12 Must-Read Tips for a Successful Career in the Art World
Life as an aspiring artist is an endless sea of precarious arrangements, commercial demands, and cutthroat competitiveness. How to cope?
Phaidon has come to the rescue with Akademie X: Lessons in Art + Life, a fantastic compilation of advice for struggling creative types from top artists (and role models), including Marina Abramović (see Are You Ready for a Marina Abramović Memoir?), Dara Birnbaum, Ólafur Elíasson, Joan Jonas, Miranda July, Neo Rauch, and Richard Wentworth. (See 10 Tips for Promoting Yourself (and Your Art) on Instagram.)
artnet News has trawled the book to distill the most useful pearls of wisdom, so you can hit the ground running.
– “If you want a normal life, get a normal job.” Sanford Biggers lays down the law, short and sweet.
– “WORST: 1.) The emphasis, since the 1980’s, on making art as a specialist professional ‘career’ rather than as a passionate experiment. 2.) The obsession with the artist as a future ‘art star.’ 3.) The obsession with making an academic rationale for art, a good example being the overuse of the world ‘problematize.’ 4.) Teaching only the contemporary art that is found in the magazines in the library.” Dan Graham on everything that’s wrong with MFA programs (see The Met’s Roof Opens for Summer With Mirrored Dan Graham Pavilion).
– “It’s important for young artists to be clear about what they want. When thinking about what galleries they want to work with they need to consider whether they want financial success, comfort and support, or eventual fame. I look for dealers who challenge me. I had my first gallery representation when I was 35.” Katharina Grosse on keeping calm and focused.
– “Creating a non-purposive, free space in which to play and have fun is essential. You can tell when you are looking at art that was a drag to make: it’s a drag to look at.” Carol Bove on keeping things clever yet playful.
– “There aren’t too many do’s and don’ts in my classes, but at the same time art is not exempt from moral responsibility. Don’t do anything that is illegal or that can hurt someone. Don’t use your art to exploit or as a tool to advance racism, homophobia or sexism.” Charles Gaines recaps some very basic ethic rules.
– “Your life right now is as real as it will ever be. It won’t be more real in the future, when you get into or out of college or into or out of a relationship or a job or a financial quagmire or a health problem. In fact, the things keeping you back—these embarrassing, boring, stupid obstacles—are the heart of what it is to be human. They’re the whole reason for making and needing art.” Miranda July, on embracing life as it is (see Lena Dunham and Miranda July Talk Taboos and Miranda July Releases a Messaging App With a Message).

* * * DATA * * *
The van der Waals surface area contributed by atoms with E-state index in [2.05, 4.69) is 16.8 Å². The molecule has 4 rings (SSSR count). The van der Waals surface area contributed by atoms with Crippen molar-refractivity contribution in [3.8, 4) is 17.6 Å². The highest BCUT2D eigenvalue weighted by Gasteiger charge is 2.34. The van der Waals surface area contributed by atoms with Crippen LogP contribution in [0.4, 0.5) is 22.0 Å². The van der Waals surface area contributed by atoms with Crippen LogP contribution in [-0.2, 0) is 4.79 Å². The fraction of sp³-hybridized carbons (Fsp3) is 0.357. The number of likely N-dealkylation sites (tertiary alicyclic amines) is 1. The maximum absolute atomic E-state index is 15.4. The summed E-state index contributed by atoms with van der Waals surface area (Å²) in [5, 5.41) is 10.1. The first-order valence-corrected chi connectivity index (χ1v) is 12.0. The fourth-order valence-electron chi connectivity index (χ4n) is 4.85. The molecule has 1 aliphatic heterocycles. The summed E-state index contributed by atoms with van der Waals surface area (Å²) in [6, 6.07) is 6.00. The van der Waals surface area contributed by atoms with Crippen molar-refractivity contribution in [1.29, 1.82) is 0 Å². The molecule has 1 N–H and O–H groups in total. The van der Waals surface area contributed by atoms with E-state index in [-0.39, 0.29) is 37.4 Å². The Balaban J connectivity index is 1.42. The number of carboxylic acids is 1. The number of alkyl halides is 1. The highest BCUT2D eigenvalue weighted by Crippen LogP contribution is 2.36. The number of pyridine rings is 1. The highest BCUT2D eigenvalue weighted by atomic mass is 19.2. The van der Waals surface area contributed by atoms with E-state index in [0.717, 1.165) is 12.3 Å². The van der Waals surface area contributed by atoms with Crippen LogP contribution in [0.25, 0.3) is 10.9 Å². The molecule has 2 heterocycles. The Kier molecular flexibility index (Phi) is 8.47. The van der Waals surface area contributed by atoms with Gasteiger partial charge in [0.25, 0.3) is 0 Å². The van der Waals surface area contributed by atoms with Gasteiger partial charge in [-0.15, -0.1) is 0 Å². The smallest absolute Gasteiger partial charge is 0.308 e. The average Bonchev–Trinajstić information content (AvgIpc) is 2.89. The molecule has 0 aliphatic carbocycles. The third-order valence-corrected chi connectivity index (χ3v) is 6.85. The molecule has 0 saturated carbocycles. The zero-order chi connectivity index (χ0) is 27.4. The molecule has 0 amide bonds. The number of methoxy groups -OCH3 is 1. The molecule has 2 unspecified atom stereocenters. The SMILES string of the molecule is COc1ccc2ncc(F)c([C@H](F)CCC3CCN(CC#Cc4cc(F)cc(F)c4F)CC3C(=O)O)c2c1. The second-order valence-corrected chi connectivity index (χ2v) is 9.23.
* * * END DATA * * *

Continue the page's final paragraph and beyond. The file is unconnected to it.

– “I think that art can be made with virtually anything, so I don’t believe you have to be in a particular kind of economy, cultural context, or a unique space, or have specific items available with which to make art. People who are creative can make art wherever they are.” Wangechi Mutu, on why you should stop looking for excuses not to make art (see An Interview with Artist Wangechi Mutu: A Fantastic Journey and Wangechi Mutu-Designed Clothing Line for Victoria Beckham Helps Fight African AIDS Crisis).
– “As an alternative to the tedious embracement of ‘failure’ in the studio, I say instead, ‘just lie.’ Work towards the ideal or towards misunderstood success. But for god’s sake, do not work to fail.” Michelle Grabner, who doesn’t take advice from Samuel Beckett.
– “If you are having a hard time getting the creative juices churning, try starting with what you know. […] Don’t feel that you have to reinvent the wheel; be patient and hopefully something will come out. If you are on a deadline, try not to indulge your insecurities; get the job done, and wait until the reviews come in before facing the self-fulfilling prophecy that you are indeed a fraud.” Michael Smith, on not being one’s worst enemy.
– “Deciding to be a research artist isn’t a tendency or a fashion; it’s not a curatorial strategy to display things in a space, but a way to see your responsibility in the practice of art and your role as an artist in society.” Tania Bruguera on keeping things committed and socially engaged (see Tania Bruguera’s Arrest Slows the US–Cuba Thaw, Cuban Government Brands Tania Bruguera a Criminal and Why Is the Havana Biennial Afraid of Tania Bruguera and is she the Cuban Ai Wei Wei?).
– “If I could go back in time and speak to my twenty-three-year-old-self, my advice would be threefold: travel further and more often to see what art actually looks like, figuring out sooner which ideas are currently convincing, which have become passé; spend more time making stuff, less time thinking about it; and do a better job of networking, staying in touch with people who show interest or friendship.” Life lessons courtesy of Thomas Lawson.